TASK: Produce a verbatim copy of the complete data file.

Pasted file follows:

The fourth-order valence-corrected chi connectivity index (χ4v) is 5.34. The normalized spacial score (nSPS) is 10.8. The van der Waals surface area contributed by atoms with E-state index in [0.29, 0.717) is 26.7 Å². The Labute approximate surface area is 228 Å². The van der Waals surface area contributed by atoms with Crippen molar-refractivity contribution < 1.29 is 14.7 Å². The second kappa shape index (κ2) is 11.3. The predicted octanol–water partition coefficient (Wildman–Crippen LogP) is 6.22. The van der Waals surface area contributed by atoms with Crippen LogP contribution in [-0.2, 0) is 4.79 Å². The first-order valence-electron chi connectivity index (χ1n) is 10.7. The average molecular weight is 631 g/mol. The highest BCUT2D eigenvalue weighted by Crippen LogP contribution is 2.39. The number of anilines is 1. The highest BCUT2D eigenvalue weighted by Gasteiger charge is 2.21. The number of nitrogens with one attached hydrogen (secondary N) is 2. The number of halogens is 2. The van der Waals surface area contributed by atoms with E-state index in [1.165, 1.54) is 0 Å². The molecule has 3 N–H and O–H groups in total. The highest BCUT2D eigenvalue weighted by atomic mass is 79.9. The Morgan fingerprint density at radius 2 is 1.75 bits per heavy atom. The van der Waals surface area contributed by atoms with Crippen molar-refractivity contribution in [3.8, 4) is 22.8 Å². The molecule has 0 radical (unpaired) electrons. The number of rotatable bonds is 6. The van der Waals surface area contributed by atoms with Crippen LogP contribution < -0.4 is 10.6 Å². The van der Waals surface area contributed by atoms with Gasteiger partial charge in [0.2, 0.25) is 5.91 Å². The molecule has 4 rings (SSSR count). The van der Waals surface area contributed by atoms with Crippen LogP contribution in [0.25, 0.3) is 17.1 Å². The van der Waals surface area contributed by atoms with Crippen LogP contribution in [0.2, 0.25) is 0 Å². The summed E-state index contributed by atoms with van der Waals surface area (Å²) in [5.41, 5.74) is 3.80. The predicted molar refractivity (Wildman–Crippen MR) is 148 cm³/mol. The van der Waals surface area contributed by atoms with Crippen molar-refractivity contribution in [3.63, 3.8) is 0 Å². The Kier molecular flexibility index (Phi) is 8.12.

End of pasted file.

The fourth-order valence-corrected chi connectivity index (χ4v) is 5.34. The normalized spacial score (nSPS) is 10.8. The van der Waals surface area contributed by atoms with E-state index in [0.29, 0.717) is 26.7 Å². The Labute approximate surface area is 228 Å². The van der Waals surface area contributed by atoms with Crippen molar-refractivity contribution < 1.29 is 14.7 Å². The second kappa shape index (κ2) is 11.3. The predicted octanol–water partition coefficient (Wildman–Crippen LogP) is 6.22. The van der Waals surface area contributed by atoms with Crippen LogP contribution in [-0.2, 0) is 4.79 Å². The first-order valence-electron chi connectivity index (χ1n) is 10.7. The average molecular weight is 631 g/mol. The highest BCUT2D eigenvalue weighted by Crippen LogP contribution is 2.39. The number of anilines is 1. The highest BCUT2D eigenvalue weighted by Gasteiger charge is 2.21. The number of nitrogens with one attached hydrogen (secondary N) is 2. The number of halogens is 2. The van der Waals surface area contributed by atoms with E-state index in [1.165, 1.54) is 0 Å². The molecule has 3 N–H and O–H groups in total. The highest BCUT2D eigenvalue weighted by atomic mass is 79.9. The Morgan fingerprint density at radius 2 is 1.75 bits per heavy atom. The van der Waals surface area contributed by atoms with Crippen molar-refractivity contribution in [3.8, 4) is 22.8 Å². The molecule has 0 radical (unpaired) electrons. The number of rotatable bonds is 6. The van der Waals surface area contributed by atoms with Crippen LogP contribution < -0.4 is 10.6 Å². The van der Waals surface area contributed by atoms with Gasteiger partial charge in [0.2, 0.25) is 5.91 Å². The molecule has 4 rings (SSSR count). The van der Waals surface area contributed by atoms with Crippen LogP contribution in [0.25, 0.3) is 17.1 Å². The van der Waals surface area contributed by atoms with Crippen LogP contribution in [0.2, 0.25) is 0 Å². The summed E-state index contributed by atoms with van der Waals surface area (Å²) in [5.41, 5.74) is 3.80. The predicted molar refractivity (Wildman–Crippen MR) is 148 cm³/mol. The van der Waals surface area contributed by atoms with Crippen molar-refractivity contribution in [3.63, 3.8) is 0 Å². The Kier molecular flexibility index (Phi) is 8.12.